My Lords, we have naturally thought this whole matter over carefully since this Amendment was ventilated last week. My noble friend who moved the Amendment so persuasively and lucidly this afternoon wondered whether I had thought up any new arguments. I think I should straight away set his mind at rest on that; I have not thought up any new arguments. I have not thought up any new arguments because I think the arguments which I put forward at the Committee stage were, broadly speaking, valid and they remain valid, but I should like briefly to rehearse those arguments for your Lordships now.

Before doing so, I would again say straight away that this is an area of possible difficulty which is recognised as such. In the first place, I would again make it clear that the Government feel that, quite apart from considerations of Parliamentary protocol, which I do not wish to labour, this Amendment is basically one which affects rent and not rating legislation. My noble friend queried that argument and I think he pointed out that the Title of the present Bill is: An Act to amend the law with respect to the valuation of property for the purposes of rates and with respect to the making and collection of rates". My noble friend's clause does not deal with the collection of rates. What it affects is the rent relationship between the landlord and the tenant. I would therefore again suggest to your Lordships that this is basically a matter which affects rent and not rating legislation.

As regards the question of whether there will be a possibility for an Amendment to be included along those lines in possible future rent legislation, I think that what the noble Lord, Lord Silkin, said was right: that the Government's pledge, if I understood the noble Lord correctly, was not to carry out any further decontrol of rent during the present Parliament. They did not say they would not necessarily introduce rent legislation. The fact that in the Government's view this Amendment really deals with the question of rent and not questions of rating has a practical effect. The noble Lord, Lord Derwent, as I have said, explained very lucidly the arguments in favour of his Amendment, and I am the first to agree that there may be anomalies here which may require looking into. But we only really heard from my noble friend the landlord's side of this particular argument. I would suggest that associations concerned with the protection of tenants would not necessarily be looking in a piece of rating legislation like this for a material change in rent law, and before rushing into the change proposed by my noble friend the Government would certainly wish to be more certain than they are at present that what is being proposed would not have an unfair repercussion on tenants.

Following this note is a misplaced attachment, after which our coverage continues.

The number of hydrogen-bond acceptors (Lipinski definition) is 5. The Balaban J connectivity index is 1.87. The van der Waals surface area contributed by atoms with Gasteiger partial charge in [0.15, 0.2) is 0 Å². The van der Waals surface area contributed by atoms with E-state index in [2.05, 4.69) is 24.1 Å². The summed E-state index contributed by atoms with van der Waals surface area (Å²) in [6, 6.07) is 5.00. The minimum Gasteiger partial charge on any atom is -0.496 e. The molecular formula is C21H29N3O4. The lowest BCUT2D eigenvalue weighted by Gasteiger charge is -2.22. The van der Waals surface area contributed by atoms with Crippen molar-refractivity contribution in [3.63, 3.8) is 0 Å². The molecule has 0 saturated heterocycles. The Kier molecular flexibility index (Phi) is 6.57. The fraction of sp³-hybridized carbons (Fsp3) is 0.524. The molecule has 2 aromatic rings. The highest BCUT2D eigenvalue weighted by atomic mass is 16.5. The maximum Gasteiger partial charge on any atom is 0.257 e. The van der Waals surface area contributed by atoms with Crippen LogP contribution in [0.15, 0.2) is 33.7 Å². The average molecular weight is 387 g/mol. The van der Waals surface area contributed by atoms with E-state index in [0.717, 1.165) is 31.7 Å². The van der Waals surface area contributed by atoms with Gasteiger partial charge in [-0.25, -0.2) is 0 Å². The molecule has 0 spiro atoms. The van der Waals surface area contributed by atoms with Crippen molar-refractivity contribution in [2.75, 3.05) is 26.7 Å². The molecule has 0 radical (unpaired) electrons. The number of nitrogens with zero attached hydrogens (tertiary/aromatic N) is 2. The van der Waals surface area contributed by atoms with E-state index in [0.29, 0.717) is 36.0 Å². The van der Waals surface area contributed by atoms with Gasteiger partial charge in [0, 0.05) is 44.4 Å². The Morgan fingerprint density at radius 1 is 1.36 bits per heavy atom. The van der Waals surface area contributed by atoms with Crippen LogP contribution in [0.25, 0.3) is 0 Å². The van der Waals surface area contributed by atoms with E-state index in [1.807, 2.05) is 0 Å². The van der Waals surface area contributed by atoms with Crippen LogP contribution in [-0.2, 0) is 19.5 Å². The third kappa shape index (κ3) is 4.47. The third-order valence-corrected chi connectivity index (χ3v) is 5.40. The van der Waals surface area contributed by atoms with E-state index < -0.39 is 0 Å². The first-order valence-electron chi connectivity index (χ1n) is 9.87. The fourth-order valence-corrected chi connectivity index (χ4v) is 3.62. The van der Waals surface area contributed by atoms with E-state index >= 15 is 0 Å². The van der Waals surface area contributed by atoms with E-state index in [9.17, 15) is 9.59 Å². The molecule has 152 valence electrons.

The point I am making is reinforced by the fact that we feel, at least in one respect, that the proposal might hit the tenant, especially the poorer one, pretty hard. As I explained at the Committee stage, and as the noble Lord, Lord Silkin, explained this afternoon, almost all the tenants who would be affected by this Amendment at present pay their rates in weekly instalments to their landlords. The change from an inclusive to an exclusive basis for payment of rent might well cause hardship, since it would mean that at least some tenants might have to find six months' rates in advance instead of merely a week's. I suggest that we should be quite certain of our ground, certainly more than we are at present, before amending the law in this way and possibly putting extra burdens on some of the poorer and humbler tenants. This was not a point in my argument which I suggested for your Lordships' consideration last week and which in fact my noble friend dealt with to-day.

Again, there is the consideration of the contract between the tenant and the landlord, which a number of noble Lords have mentioned this afternoon. They have far greater expertise in this matter than I have, and I will therefore dwell only briefly on it, if only to attempt to answer a point which my noble friend made. The Amendment would enable the landlord to change one item of the contract in the landlord's favour without the tenant's consent. The occasion for this might be a unilateral decision by the landlord that he no longer wished to continue the agreement which he had entered into voluntarily, to collect the rates for the rating authority. It seems difficult to understand why a unilateral decision on the landlord's part voluntarily to terminate an agreement should have a compulsory and possibly harmful repercussion on a third party, in this case the tenant.

When I said "discretion" on which my noble friend took me up, I think I had two points in mind. The first is the wording of my noble friend's own Amendment. The question whether the landlord converts the rent from an inclusive to an exclusive rent would, under his own clause, be entirely at the landlord's discretion; and secondly, the question of the landlord's discretion is again brought up if the landlord uses his discretion voluntarily to terminate a voluntary compounding agreement which he has entered into with a rating authority. I think that in both those senses I was quite justified in using the word "discretion".